Hospital backlogs worsening for Blackpool patients

The number of people waiting more than a year for routine surgery or treatment at Blackpool Victoria Hospital has continued to increase with 1,301 patients waiting more than 52 weeks at the end of December 2020, an increase of 176 or 16 per cent from the previous month.

Thursday, 18th March 2021, 4:39 pm
Updated Thursday, 18th March 2021, 4:40 pm

Figures presented to Blackpool Council’s adult social care and health scrutiny committee showed the longest waits were in orthopaedics, general surgery and ophthalmology.

At the Spire private hospital, there were 648 patients waiting more than 52 weeks at the end of December 2020, an increase of 165 or 34 per cent since November 2020.

Kevin McGee, chief executive of Blackpool Teaching Hospitals NHS Trust, said in normal circumstances no-one would have to wait more than a year for their treatment.

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Blackpool Victoria Hospital

But he said work to tackle the backlog was underway, and detailed plans had been submitted to the Department of Health for approval.

One challenge would be to separate Covid patients from non-Covid patients, but this would be more difficult for Blackpool because it did not have separate hospital sites.

Mr McGee said: “But we are as confident as we can be that we will get on top of these long waits.

“The reality is it will take 18 months to two years to really get on top of the backlog.”

However doctors are monitoring patients to ensure those with more serious conditions are prioritised and offered support.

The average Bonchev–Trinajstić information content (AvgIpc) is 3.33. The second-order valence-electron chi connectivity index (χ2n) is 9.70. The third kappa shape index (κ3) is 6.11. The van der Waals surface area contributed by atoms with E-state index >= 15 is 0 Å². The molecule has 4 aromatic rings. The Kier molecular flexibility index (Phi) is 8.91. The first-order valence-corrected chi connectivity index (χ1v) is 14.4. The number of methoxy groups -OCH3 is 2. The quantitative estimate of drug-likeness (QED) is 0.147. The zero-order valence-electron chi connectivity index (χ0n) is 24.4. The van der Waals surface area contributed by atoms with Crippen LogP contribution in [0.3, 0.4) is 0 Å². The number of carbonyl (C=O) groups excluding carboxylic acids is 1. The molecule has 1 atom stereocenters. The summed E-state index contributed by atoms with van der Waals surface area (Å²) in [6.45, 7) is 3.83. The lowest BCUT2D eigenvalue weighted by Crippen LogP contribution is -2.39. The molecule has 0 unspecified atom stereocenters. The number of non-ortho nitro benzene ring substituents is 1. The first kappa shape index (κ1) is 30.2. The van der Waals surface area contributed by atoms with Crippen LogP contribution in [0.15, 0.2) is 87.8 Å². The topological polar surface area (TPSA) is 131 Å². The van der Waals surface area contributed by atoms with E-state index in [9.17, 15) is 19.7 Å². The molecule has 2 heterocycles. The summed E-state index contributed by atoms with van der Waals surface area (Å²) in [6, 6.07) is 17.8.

Dr Neil Hartley-Smith, executive director at Blackpool, Fylde and Wyre Clinical Commissioning Groups (CCG), said: “We are conducting harm reviews on all patients who are long waiters.

“We are reaching out to make sure they are not suffering and have pro-active mechanisms to mitigate those at risk.”

The latest figures show nearly 65 per cent of patients were seen within 18 weeks in December.

Approximately half of the over 18 week waiters are in orthopaedics, general surgery and gynaecology.

It has been possible to restore services in some areas with day case

activity in December 2020 at 95 per cent of the level in December 2019, and routine inpatient activity at 86 per cent of December 2019.

Virtual appointments are being used to consult with outpatients.

The report to the committee says: “The position in December 2020 highlights the significant impact of the pandemic on elective waiting times.

“To support recovery of the elective backlog, BTH (Blackpool Teaching Hospitals) is working closely with the independent sector (IS) to ensure that those long waiting patients suitable for treatment in the IS are offered the option to transfer to Spire Fylde Coast or other suitable providers.”

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